In reality, the difficulty is much higher and it takes an incredible amount of computations to calculate a valid block hash. At the time of writing the hash rate of the bitcoin network is roughly 41 million TH/s (tera hashes per second). This means that all miners combined try 41,000,000,000,000,000,000 different values for the nonce every second. You can check the current difficulty for the Horizen blockchain here. The hash rate on the Horizen network is 208.68 Mh/s at the time of writing and you can check the current value here.
All this works because of the properties of cryptographic hash functions. Remember this graphic from our Hash Function article?
There is no way to calculate a valid nonce from the desired output because the hash function is a one-way function. It’s also infeasible to approximate a valid nonce from prior outputs because the hash function is pseudo-random and you can’t predict changes in the output. Every participant on the network can verify if the solution, once found, is valid because the hash function is deterministic and will produce the same result for every node that verifies the block.
Every Proof-of-Work protocol defines a block time, an interval within which a new block should be created. With Horizen this is 2.5 minutes, with Bitcoin 10 minutes. When a miner solves a block he broadcasts it to the network immediately, because he wants to collect his block reward. This is why it doesn’t take exactly 10 minutes to create a new block. 10 minutes is the average time that it takes to find a valid nonce and in turn a valid block hash. Some blocks are solved quicker and some take a bit longer. If more miners join the network and the hash rate increases, they will solve the block faster on average. The protocol evaluates the average block time and adjusts the difficulty accordingly every 2016 blocks. If it takes less time on average to solve a block the difficulty will increase, if it takes longer the difficulty will decrease.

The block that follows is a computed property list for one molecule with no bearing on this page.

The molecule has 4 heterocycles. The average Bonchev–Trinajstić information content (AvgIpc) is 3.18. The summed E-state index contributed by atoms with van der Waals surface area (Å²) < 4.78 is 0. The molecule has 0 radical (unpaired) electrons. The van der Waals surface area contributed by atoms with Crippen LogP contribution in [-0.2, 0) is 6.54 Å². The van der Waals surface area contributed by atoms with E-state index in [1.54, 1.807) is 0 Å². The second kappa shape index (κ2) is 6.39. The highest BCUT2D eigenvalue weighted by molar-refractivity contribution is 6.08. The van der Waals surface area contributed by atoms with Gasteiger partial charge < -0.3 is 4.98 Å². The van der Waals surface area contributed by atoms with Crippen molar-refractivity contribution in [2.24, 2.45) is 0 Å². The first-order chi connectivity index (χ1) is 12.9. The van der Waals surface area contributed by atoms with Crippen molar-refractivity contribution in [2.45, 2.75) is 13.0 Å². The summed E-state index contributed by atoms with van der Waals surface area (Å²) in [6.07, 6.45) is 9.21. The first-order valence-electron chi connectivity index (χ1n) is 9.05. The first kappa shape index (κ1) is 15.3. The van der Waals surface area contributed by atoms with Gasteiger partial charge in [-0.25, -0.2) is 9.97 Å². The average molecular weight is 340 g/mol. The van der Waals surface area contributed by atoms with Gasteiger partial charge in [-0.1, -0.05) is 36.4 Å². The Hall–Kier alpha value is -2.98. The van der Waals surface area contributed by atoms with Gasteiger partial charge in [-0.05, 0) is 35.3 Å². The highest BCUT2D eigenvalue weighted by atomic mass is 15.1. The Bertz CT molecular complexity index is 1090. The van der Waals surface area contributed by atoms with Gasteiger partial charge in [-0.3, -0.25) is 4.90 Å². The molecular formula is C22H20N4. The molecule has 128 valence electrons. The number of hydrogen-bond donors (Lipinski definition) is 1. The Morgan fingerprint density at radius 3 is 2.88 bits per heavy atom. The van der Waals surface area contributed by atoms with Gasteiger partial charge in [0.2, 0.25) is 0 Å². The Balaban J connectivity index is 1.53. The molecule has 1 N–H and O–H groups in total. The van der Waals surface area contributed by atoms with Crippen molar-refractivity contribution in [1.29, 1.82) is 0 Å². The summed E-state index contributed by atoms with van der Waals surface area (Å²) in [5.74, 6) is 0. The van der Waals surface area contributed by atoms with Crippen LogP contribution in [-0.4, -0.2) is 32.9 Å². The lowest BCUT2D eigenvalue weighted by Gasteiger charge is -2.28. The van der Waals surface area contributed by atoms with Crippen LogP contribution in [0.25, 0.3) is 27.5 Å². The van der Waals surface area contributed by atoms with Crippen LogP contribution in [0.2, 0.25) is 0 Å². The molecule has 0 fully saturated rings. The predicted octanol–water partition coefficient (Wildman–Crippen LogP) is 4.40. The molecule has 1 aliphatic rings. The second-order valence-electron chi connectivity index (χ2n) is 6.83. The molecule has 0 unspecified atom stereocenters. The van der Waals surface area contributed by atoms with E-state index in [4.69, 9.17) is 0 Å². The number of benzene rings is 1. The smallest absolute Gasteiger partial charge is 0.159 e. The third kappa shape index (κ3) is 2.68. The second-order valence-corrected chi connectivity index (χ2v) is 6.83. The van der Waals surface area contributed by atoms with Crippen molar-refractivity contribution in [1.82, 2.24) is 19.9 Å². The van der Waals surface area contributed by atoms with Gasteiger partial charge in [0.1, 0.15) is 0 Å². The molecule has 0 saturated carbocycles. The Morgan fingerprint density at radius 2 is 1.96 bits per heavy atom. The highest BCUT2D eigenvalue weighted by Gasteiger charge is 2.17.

When Bitcoin released in 2009, people were using their PC’s CPU, the central processing unit, to mine bitcoin. It is the most versatile processing unit in a computer but not the most efficient. After a while, people switched to using GPU’s (Graphical Processing Unit) for mining. GPU’s are more specialized and efficient for certain tasks, at the cost of being less versatile. Nowadays the mining industry is running on ASIC’s (Application Specific Integrated Circuits). It is the most efficient hardware to mine cryptocurrencies because it is designed with one goal in mind, calculating hash values with a specific hash function. In computing hardware, versatility and efficiency have their trade-offs. If you want something that can perform many tasks, it will not be very efficient. If you want something that is super efficient at one task, it will not be very versatile. You can find a great article on mining hardware here, written by David Vorick, lead developer of Sia.